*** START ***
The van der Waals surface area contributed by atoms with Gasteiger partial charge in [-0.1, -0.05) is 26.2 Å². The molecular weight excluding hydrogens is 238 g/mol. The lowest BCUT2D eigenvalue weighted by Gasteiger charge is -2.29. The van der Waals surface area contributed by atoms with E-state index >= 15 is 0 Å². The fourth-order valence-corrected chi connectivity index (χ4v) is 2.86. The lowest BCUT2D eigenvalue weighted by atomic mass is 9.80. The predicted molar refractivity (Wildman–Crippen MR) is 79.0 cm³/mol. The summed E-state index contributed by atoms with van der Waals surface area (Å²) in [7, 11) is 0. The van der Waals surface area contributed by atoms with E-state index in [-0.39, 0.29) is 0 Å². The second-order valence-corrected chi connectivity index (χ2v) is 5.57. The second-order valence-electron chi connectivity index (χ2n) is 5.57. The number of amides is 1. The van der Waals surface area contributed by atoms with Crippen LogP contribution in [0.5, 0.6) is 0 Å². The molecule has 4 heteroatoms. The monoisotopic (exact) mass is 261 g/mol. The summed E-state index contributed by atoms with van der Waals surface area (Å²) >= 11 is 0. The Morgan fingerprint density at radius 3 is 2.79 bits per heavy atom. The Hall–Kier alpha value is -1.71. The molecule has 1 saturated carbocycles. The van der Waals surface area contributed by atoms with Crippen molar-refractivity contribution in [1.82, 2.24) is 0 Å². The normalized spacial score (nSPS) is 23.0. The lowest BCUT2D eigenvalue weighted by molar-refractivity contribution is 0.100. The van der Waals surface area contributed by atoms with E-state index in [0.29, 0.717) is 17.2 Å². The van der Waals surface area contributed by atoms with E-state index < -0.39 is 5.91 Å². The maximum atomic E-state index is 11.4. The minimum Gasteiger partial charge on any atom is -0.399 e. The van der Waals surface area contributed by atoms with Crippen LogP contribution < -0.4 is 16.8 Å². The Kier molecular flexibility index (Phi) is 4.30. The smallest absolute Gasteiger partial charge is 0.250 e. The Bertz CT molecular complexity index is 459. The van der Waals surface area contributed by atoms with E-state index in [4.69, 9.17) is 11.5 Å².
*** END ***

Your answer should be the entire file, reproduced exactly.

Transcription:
The van der Waals surface area contributed by atoms with Gasteiger partial charge in [-0.1, -0.05) is 26.2 Å². The molecular weight excluding hydrogens is 238 g/mol. The lowest BCUT2D eigenvalue weighted by Gasteiger charge is -2.29. The van der Waals surface area contributed by atoms with E-state index >= 15 is 0 Å². The fourth-order valence-corrected chi connectivity index (χ4v) is 2.86. The lowest BCUT2D eigenvalue weighted by atomic mass is 9.80. The predicted molar refractivity (Wildman–Crippen MR) is 79.0 cm³/mol. The summed E-state index contributed by atoms with van der Waals surface area (Å²) in [7, 11) is 0. The van der Waals surface area contributed by atoms with E-state index in [-0.39, 0.29) is 0 Å². The second-order valence-corrected chi connectivity index (χ2v) is 5.57. The second-order valence-electron chi connectivity index (χ2n) is 5.57. The number of amides is 1. The van der Waals surface area contributed by atoms with Crippen LogP contribution in [0.5, 0.6) is 0 Å². The molecule has 4 heteroatoms. The monoisotopic (exact) mass is 261 g/mol. The summed E-state index contributed by atoms with van der Waals surface area (Å²) >= 11 is 0. The Morgan fingerprint density at radius 3 is 2.79 bits per heavy atom. The Hall–Kier alpha value is -1.71. The molecule has 1 saturated carbocycles. The van der Waals surface area contributed by atoms with Crippen molar-refractivity contribution in [1.82, 2.24) is 0 Å². The normalized spacial score (nSPS) is 23.0. The lowest BCUT2D eigenvalue weighted by molar-refractivity contribution is 0.100. The van der Waals surface area contributed by atoms with E-state index in [0.29, 0.717) is 17.2 Å². The van der Waals surface area contributed by atoms with E-state index < -0.39 is 5.91 Å². The maximum atomic E-state index is 11.4. The minimum Gasteiger partial charge on any atom is -0.399 e. The van der Waals surface area contributed by atoms with Crippen LogP contribution < -0.4 is 16.8 Å². The Kier molecular flexibility index (Phi) is 4.30. The smallest absolute Gasteiger partial charge is 0.250 e. The Bertz CT molecular complexity index is 459. The van der Waals surface area contributed by atoms with E-state index in [4.69, 9.17) is 11.5 Å².